Global economy

Bo Becker, Victoria Ivashina, 28 March 2019

In the past 30 years, defaults on corporate bonds in the US have been substantially above the historical average. Using firm-level data, this column shows that the increase in credit risk can be largely attributed to an increase in the rate at which new and fast-growing firms displace incumbents, a phenomenon defined as ‘disruption’. Incumbent revenue growth suffers when there are many IPOs in an industry, and newly issued bonds in high-disruption industries have higher yields.

Emine Boz, Nan Li, Hongrui Zhang, 28 February 2019

It is commonly observed that economies specialising in sectors, such as services, that face relatively high trade costs tend to run current account deficits, while those specialising in more easily tradable sectors tend to run surpluses. This column tests the causality of this observation by constructing a measure of effective trade costs. Results show that although higher effective exporting costs are associated with lower current account balances, the impact of those costs is quantitatively limited. The findings suggest that the contribution of trade costs to observed global imbalances has been modest.

Maik Schmeling, Christian Wagner, 22 February 2019

According to Ben Bernanke, “monetary policy is 98% talk and 2% action”.Using data on policy rate announcements and press conferences by the ECB between 1999 and 2017, this column shows that central bank tone affects asset prices, even after controlling for policy actions and economic fundamentals. The results are consistent with the idea that communication tone is a monetary policy tool that allows central banks to affect the risk appetite of market participants and the risk premia they require.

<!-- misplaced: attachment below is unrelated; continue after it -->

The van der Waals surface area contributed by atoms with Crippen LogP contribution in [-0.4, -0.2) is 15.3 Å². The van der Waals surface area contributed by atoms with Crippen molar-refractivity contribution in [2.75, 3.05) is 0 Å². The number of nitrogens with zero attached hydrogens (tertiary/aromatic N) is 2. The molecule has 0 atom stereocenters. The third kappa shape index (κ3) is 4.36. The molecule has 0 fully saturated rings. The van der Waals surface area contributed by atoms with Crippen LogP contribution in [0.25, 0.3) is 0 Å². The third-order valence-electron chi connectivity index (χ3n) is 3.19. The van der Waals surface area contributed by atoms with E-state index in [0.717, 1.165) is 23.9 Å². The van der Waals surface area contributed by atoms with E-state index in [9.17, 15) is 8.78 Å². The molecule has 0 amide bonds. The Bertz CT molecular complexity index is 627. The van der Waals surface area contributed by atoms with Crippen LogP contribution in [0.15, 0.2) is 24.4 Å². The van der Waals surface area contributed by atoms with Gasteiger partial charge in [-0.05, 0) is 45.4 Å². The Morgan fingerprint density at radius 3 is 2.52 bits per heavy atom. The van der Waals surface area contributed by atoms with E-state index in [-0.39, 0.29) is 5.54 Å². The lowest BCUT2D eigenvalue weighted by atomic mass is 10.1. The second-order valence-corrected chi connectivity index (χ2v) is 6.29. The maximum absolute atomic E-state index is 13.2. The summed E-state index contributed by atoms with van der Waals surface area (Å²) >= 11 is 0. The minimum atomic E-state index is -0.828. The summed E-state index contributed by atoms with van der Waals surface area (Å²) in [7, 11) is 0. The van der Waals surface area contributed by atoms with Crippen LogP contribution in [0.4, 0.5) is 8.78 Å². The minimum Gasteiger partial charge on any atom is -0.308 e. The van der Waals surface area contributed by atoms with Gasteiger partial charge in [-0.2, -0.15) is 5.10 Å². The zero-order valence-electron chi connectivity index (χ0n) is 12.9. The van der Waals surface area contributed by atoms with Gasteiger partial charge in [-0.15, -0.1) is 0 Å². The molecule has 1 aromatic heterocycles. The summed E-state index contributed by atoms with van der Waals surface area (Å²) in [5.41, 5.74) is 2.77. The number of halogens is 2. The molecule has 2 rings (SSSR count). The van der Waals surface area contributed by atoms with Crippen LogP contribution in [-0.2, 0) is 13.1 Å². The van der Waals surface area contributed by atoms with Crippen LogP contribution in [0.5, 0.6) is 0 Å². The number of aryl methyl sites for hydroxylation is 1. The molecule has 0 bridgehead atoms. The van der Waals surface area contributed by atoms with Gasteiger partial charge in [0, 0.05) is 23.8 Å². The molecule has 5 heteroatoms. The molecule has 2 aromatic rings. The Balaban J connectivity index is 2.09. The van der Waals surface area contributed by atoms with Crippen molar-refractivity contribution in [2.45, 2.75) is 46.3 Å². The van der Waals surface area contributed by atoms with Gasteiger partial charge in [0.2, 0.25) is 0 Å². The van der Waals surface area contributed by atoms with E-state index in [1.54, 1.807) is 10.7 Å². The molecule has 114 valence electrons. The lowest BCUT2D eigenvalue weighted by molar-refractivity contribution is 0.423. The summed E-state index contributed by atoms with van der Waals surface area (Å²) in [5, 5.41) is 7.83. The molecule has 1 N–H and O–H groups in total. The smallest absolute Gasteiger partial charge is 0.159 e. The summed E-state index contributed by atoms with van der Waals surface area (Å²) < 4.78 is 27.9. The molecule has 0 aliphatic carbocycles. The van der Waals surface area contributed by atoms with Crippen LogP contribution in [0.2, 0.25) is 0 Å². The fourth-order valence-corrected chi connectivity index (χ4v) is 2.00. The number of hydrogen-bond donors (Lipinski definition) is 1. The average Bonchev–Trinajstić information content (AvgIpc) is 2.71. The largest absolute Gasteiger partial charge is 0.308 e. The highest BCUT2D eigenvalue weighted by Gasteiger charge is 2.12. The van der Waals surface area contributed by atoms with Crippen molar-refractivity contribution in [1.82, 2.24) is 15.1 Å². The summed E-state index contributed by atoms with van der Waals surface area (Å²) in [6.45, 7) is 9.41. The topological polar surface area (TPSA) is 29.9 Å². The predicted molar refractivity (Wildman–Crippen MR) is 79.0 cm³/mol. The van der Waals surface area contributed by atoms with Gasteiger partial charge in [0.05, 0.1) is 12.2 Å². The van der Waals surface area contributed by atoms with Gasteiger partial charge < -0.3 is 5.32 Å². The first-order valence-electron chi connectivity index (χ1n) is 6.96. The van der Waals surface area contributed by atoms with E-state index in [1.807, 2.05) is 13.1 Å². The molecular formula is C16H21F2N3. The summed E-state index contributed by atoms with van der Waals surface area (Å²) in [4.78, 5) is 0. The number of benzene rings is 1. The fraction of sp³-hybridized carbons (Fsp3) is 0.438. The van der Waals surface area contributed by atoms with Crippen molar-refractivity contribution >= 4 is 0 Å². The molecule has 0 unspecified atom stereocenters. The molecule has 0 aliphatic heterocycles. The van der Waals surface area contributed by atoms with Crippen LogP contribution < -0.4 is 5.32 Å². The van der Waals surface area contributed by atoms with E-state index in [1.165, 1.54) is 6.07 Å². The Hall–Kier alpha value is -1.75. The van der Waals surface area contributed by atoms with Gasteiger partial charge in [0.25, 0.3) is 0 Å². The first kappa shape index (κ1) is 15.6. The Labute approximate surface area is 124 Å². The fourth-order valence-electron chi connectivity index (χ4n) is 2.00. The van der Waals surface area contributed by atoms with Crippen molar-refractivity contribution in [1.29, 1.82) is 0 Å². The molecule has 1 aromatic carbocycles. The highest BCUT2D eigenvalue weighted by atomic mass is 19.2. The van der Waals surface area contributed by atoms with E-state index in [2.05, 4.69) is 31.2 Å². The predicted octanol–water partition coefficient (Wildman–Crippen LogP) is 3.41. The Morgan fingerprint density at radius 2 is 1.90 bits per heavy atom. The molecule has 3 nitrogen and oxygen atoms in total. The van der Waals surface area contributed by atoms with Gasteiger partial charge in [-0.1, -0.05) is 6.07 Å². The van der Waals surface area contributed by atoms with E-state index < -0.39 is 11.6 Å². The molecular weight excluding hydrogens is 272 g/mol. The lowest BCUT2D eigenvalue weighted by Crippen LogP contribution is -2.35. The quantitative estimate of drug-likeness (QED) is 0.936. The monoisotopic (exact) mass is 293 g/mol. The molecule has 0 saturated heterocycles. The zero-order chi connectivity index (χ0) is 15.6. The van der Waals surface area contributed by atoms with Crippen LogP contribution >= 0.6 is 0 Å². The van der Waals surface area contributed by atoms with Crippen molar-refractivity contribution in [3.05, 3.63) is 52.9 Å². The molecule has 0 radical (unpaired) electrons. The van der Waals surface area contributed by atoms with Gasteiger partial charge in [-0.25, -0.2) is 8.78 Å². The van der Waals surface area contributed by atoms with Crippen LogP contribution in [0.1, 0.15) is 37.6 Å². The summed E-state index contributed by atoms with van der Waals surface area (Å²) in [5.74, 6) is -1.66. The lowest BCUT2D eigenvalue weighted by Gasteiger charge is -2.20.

Anil Kashyap , Natalia Kovrijnykh, Jian Li, Anna Pavlova, 18 February 2019

A well-known puzzle in economics is that when stocks are added to the S&P 500 index, their prices rise. Using a theoretical framework and empirical evidence, this column shows that this ‘benchmark inclusion subsidy’ arises because asset managers have incentives to hold some of the equity of firms in the benchmark regardless of the risk characteristics of these firms. As a result, asset managers effectively subsidise investments by benchmark firms. As the asset management industry continues to grow, the benchmark inclusion subsidy will only get bigger. 

Rui Esteves, 15 February 2019

A new data set compiles the history of international finance spanning a century and a half, revealing new information about globalisation, crises and capital flows. Rui Esteves of the Graduate Institute, Geneva, tells Tim Phillips what lessons it offers for policymakers today.

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